We are finally starting to get settled into our new studio and it has been so much fun to create, experiment and allow new fragrances to unfold in this space. One fragrance in the works is (currently, at least) called 'lavenderleather' (you can follow me on instagram under this name) it is exactly what it sounds like - lavender, fig and a whisper of jasmine giving way to a soft woody musk rounded out by a soft buttery vanilla-dusted leather . Working on it has renewed and reinvigorated my love affair with Lavender and in that vein I thought it might be interesting to revisit some information about this treasured herb, why we love it and why it loves us.
Lavender is a genus of 39 species of flowering plants in the mint family. The most common species for cultivation is 'Lavendula augustifolia' which has sweet overtones, but each species posseses unique charecteristics. We know that Lavender has been cultivated for thousands of years in health, beauty and culinary pursuits. We also know that it was one of the first plants to be grown in abundance for the very noble pursuit of smelling lovely...
Lavender is generally shrub-like and quite dense and the flowers may be blue, violet,lilac or even white, dark purple or yellow and yield abundant nectar from which bees make a high quality honey. This herb can be used in many other edible ways as well as preserving meats.
As an herb, lavender use is documented for approximately 2500 years. It was used in the mummification of kings and queens in Egypt and also as a perfume at that time, the greeks and Romans bathed in Lavender water and Queen Elizabeth I was said to use lavender as a conserve, a perfume and a tea to ease frequent migraines. Roman women hung lavender next to their beds to incite the passions. In the middle ages, the use of lavender was mainly restricted to that of monks and nuns who copied ancient manuscripts regarding herbs and recorded the medicinal effects of various plants. Under an edict of the holy roman empire in 812 A.D they were charged with the growing of vegetables, medicinal plants, flowers and trees. Later, Lavender became immensely popular among the upper classes for everything from scenting linens, personal perfume and as a culinary addition. That is most likely why it fell out of favour in the next generation, and was considered a dated scent.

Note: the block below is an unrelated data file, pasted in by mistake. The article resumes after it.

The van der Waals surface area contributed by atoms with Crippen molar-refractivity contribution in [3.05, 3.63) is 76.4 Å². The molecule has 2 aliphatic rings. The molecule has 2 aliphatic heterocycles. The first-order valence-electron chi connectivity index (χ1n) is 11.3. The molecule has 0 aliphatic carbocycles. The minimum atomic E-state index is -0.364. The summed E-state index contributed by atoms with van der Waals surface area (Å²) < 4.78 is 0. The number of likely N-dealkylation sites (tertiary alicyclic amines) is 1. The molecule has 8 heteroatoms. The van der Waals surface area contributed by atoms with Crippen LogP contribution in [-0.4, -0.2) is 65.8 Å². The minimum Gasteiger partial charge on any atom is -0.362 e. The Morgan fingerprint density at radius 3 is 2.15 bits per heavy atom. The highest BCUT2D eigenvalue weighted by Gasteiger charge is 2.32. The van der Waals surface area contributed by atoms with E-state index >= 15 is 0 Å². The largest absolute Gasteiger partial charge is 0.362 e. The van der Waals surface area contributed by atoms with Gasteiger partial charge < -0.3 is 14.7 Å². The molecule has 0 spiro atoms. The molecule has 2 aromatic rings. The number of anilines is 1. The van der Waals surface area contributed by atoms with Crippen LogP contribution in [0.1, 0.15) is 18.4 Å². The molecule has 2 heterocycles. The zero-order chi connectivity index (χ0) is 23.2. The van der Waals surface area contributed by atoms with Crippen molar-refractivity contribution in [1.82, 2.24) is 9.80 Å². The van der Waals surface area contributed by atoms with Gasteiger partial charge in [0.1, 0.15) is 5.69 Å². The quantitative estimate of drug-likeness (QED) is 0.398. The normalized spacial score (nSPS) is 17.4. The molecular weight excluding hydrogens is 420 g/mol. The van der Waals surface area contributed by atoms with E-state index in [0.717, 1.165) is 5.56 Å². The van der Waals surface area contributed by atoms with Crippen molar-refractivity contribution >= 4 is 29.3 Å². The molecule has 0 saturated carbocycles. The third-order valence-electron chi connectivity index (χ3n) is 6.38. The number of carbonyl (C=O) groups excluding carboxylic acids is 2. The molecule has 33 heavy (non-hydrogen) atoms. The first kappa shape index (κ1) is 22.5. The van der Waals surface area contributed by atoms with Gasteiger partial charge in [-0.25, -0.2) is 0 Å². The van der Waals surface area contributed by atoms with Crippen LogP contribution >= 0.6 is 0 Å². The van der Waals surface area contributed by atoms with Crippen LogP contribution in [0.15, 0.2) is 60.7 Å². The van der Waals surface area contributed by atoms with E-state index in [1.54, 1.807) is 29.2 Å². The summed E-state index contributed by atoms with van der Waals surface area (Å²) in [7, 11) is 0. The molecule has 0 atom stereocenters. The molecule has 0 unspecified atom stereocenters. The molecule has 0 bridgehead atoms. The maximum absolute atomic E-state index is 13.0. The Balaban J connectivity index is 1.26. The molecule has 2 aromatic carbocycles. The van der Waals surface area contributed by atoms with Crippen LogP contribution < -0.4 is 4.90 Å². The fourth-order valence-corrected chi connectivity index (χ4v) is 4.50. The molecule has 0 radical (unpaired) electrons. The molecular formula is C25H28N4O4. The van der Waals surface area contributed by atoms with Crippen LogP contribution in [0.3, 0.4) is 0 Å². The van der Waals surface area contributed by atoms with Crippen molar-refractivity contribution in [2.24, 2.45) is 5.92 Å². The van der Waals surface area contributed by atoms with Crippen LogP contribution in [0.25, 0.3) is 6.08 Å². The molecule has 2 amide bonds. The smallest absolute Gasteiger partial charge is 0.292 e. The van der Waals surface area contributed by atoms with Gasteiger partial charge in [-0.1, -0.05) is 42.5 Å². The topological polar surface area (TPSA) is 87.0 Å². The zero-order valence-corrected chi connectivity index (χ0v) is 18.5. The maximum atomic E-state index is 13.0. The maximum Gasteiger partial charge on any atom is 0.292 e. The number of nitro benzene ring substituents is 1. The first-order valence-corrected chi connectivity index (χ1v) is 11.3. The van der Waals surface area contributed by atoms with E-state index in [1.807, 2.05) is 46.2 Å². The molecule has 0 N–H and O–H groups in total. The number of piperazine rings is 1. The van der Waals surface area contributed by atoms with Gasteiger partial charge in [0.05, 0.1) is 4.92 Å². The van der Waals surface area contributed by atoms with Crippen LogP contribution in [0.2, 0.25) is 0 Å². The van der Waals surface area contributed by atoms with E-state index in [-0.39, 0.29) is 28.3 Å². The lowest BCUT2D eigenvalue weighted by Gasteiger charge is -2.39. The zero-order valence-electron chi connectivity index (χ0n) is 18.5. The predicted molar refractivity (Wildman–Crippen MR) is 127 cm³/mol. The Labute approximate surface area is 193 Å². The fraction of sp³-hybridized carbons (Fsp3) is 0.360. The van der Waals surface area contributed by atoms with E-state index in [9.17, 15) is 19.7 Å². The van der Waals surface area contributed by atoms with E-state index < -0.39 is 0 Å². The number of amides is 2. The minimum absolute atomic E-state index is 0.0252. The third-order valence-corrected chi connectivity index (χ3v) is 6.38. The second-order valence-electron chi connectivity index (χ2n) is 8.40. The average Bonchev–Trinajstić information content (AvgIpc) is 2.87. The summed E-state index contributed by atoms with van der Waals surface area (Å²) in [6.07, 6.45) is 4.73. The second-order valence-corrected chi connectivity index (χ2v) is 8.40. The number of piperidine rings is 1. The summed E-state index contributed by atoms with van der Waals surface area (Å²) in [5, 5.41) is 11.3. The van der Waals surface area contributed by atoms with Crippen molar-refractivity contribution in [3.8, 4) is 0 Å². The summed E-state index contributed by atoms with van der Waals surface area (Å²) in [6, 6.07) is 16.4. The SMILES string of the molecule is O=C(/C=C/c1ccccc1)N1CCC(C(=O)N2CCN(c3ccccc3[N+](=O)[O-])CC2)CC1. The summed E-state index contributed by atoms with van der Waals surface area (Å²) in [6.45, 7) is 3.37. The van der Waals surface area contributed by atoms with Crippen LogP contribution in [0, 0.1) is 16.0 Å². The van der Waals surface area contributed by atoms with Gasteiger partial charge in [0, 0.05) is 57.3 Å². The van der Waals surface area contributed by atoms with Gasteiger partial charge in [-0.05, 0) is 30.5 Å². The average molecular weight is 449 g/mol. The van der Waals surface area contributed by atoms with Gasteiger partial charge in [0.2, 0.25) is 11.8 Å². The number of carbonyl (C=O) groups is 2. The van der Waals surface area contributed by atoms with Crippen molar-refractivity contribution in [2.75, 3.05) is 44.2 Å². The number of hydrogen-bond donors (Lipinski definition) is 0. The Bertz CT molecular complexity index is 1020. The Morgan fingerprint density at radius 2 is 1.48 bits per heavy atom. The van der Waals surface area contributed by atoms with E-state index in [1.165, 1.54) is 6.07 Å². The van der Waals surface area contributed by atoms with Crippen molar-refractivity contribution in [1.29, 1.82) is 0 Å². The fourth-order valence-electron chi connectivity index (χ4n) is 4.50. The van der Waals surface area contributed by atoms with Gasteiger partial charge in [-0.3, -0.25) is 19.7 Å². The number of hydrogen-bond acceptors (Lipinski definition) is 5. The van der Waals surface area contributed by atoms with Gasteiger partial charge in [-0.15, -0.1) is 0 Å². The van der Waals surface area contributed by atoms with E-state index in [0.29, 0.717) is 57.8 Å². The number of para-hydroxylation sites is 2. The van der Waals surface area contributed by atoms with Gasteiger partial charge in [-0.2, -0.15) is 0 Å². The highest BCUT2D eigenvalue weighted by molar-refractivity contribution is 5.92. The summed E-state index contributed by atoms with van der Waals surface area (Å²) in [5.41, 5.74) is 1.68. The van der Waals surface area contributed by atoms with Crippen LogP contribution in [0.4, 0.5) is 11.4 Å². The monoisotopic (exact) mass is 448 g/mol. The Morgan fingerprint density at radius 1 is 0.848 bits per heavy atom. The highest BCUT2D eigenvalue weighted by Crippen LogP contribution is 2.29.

Now, of course we embrace the scent of Lavender as well as its many benefits - it is a highly-regarded addition to gardens, dinner tables, fragrance and self-care blends. It is known to soothe headaches, burns and insect bites and treats skin conditions from acne to skin burns and any inflammatory conditions. It is an anti-depressant and a sedative and is both calming and rejuvenating - therefore it is used in many aromatherapy blends to treat anxiety, depression, grief, nervous tension and stress. Metaphysically, it promotes happiness and harmony, and offers psychic protection in the home - clears environmental energy and neutralizes disharmonic frequencies (often used for space-clearing rituals) and is said to stimulate the conscious mind and stabilizes both the emotional and the etheric planes. Phew. That's one sweet little herb!
PS - New in the "baume pour les levres" series - LAVENDER and JASMINE. Your lips want to be kissed by flowers for summer, promise.